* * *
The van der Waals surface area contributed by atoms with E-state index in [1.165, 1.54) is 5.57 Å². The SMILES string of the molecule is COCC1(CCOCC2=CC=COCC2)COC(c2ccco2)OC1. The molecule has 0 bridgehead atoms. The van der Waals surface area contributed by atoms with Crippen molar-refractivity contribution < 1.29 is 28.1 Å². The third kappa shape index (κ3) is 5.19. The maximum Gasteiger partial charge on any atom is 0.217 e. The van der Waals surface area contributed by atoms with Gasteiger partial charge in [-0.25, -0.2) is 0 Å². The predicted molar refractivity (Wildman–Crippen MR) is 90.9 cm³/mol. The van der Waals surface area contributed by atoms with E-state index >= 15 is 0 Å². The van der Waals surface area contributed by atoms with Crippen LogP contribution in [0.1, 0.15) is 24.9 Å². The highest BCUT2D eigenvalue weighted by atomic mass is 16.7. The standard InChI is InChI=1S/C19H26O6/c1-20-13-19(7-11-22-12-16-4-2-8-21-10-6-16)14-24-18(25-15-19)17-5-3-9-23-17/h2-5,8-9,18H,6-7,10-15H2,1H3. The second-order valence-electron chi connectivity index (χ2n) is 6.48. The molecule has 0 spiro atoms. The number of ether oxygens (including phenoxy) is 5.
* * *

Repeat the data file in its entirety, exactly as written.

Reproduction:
The van der Waals surface area contributed by atoms with E-state index in [1.165, 1.54) is 5.57 Å². The SMILES string of the molecule is COCC1(CCOCC2=CC=COCC2)COC(c2ccco2)OC1. The molecule has 0 bridgehead atoms. The van der Waals surface area contributed by atoms with Crippen molar-refractivity contribution < 1.29 is 28.1 Å². The third kappa shape index (κ3) is 5.19. The maximum Gasteiger partial charge on any atom is 0.217 e. The van der Waals surface area contributed by atoms with Gasteiger partial charge in [-0.25, -0.2) is 0 Å². The predicted molar refractivity (Wildman–Crippen MR) is 90.9 cm³/mol. The van der Waals surface area contributed by atoms with E-state index >= 15 is 0 Å². The van der Waals surface area contributed by atoms with Crippen LogP contribution in [0.1, 0.15) is 24.9 Å². The highest BCUT2D eigenvalue weighted by atomic mass is 16.7. The standard InChI is InChI=1S/C19H26O6/c1-20-13-19(7-11-22-12-16-4-2-8-21-10-6-16)14-24-18(25-15-19)17-5-3-9-23-17/h2-5,8-9,18H,6-7,10-15H2,1H3. The second-order valence-electron chi connectivity index (χ2n) is 6.48. The molecule has 0 spiro atoms. The number of ether oxygens (including phenoxy) is 5.